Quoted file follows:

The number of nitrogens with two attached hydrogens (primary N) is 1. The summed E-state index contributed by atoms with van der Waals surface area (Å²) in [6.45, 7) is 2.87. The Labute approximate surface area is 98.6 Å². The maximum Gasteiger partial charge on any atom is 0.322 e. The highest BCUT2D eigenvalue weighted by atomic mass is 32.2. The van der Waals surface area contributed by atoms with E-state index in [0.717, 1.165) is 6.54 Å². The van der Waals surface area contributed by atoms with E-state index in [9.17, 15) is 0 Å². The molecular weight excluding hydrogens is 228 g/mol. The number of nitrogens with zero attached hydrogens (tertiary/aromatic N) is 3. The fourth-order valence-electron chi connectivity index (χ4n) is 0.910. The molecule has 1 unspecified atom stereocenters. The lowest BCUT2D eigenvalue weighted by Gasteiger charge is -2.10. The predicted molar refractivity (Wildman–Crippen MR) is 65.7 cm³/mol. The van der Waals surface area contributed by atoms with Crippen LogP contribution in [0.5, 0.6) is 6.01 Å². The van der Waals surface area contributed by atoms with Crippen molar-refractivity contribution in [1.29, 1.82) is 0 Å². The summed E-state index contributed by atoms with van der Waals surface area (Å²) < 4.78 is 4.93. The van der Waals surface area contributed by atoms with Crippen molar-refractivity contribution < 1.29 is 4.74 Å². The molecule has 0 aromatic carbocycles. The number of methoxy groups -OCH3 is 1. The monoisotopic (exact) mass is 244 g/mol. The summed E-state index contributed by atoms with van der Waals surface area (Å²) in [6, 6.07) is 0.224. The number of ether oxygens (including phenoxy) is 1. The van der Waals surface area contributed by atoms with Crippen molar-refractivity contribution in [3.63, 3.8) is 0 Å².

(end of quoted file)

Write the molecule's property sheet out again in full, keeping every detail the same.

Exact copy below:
The number of nitrogens with two attached hydrogens (primary N) is 1. The summed E-state index contributed by atoms with van der Waals surface area (Å²) in [6.45, 7) is 2.87. The Labute approximate surface area is 98.6 Å². The maximum Gasteiger partial charge on any atom is 0.322 e. The highest BCUT2D eigenvalue weighted by atomic mass is 32.2. The van der Waals surface area contributed by atoms with E-state index in [0.717, 1.165) is 6.54 Å². The van der Waals surface area contributed by atoms with E-state index in [9.17, 15) is 0 Å². The molecular weight excluding hydrogens is 228 g/mol. The number of nitrogens with zero attached hydrogens (tertiary/aromatic N) is 3. The fourth-order valence-electron chi connectivity index (χ4n) is 0.910. The molecule has 1 unspecified atom stereocenters. The lowest BCUT2D eigenvalue weighted by Gasteiger charge is -2.10. The predicted molar refractivity (Wildman–Crippen MR) is 65.7 cm³/mol. The van der Waals surface area contributed by atoms with Crippen LogP contribution in [0.5, 0.6) is 6.01 Å². The van der Waals surface area contributed by atoms with Crippen molar-refractivity contribution in [1.29, 1.82) is 0 Å². The summed E-state index contributed by atoms with van der Waals surface area (Å²) < 4.78 is 4.93. The van der Waals surface area contributed by atoms with Crippen molar-refractivity contribution < 1.29 is 4.74 Å². The molecule has 0 aromatic carbocycles. The number of methoxy groups -OCH3 is 1. The monoisotopic (exact) mass is 244 g/mol. The summed E-state index contributed by atoms with van der Waals surface area (Å²) in [6, 6.07) is 0.224. The number of ether oxygens (including phenoxy) is 1. The van der Waals surface area contributed by atoms with Crippen molar-refractivity contribution in [3.63, 3.8) is 0 Å².